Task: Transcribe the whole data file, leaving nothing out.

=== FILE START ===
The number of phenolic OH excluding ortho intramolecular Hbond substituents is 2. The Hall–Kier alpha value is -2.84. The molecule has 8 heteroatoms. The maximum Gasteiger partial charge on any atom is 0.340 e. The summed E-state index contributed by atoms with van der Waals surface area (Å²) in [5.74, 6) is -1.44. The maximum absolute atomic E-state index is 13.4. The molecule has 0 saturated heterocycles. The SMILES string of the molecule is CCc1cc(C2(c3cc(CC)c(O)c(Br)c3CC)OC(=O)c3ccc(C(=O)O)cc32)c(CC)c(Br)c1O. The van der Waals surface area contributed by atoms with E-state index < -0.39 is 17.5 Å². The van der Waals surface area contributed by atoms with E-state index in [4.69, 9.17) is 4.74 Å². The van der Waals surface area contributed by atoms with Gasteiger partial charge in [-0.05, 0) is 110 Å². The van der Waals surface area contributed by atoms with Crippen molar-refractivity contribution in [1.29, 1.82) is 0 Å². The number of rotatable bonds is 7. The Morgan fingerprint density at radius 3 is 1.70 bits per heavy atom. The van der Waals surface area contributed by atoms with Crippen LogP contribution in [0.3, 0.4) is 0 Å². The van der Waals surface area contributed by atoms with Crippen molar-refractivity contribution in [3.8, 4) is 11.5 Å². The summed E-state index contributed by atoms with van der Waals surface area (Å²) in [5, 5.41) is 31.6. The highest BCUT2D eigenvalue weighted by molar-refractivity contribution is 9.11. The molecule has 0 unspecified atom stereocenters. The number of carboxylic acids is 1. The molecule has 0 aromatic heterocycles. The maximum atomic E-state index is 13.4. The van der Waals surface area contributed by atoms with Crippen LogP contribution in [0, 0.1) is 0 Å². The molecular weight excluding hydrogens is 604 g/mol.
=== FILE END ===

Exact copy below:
The number of phenolic OH excluding ortho intramolecular Hbond substituents is 2. The Hall–Kier alpha value is -2.84. The molecule has 8 heteroatoms. The maximum Gasteiger partial charge on any atom is 0.340 e. The summed E-state index contributed by atoms with van der Waals surface area (Å²) in [5.74, 6) is -1.44. The maximum absolute atomic E-state index is 13.4. The molecule has 0 saturated heterocycles. The SMILES string of the molecule is CCc1cc(C2(c3cc(CC)c(O)c(Br)c3CC)OC(=O)c3ccc(C(=O)O)cc32)c(CC)c(Br)c1O. The van der Waals surface area contributed by atoms with E-state index < -0.39 is 17.5 Å². The van der Waals surface area contributed by atoms with E-state index in [4.69, 9.17) is 4.74 Å². The van der Waals surface area contributed by atoms with Gasteiger partial charge in [-0.05, 0) is 110 Å². The van der Waals surface area contributed by atoms with Crippen molar-refractivity contribution in [1.29, 1.82) is 0 Å². The number of rotatable bonds is 7. The Morgan fingerprint density at radius 3 is 1.70 bits per heavy atom. The van der Waals surface area contributed by atoms with Crippen LogP contribution in [0.3, 0.4) is 0 Å². The van der Waals surface area contributed by atoms with Crippen molar-refractivity contribution in [3.8, 4) is 11.5 Å². The summed E-state index contributed by atoms with van der Waals surface area (Å²) in [5, 5.41) is 31.6. The highest BCUT2D eigenvalue weighted by molar-refractivity contribution is 9.11. The molecule has 0 unspecified atom stereocenters. The number of carboxylic acids is 1. The molecule has 0 aromatic heterocycles. The maximum atomic E-state index is 13.4. The van der Waals surface area contributed by atoms with Crippen LogP contribution in [0, 0.1) is 0 Å². The molecular weight excluding hydrogens is 604 g/mol.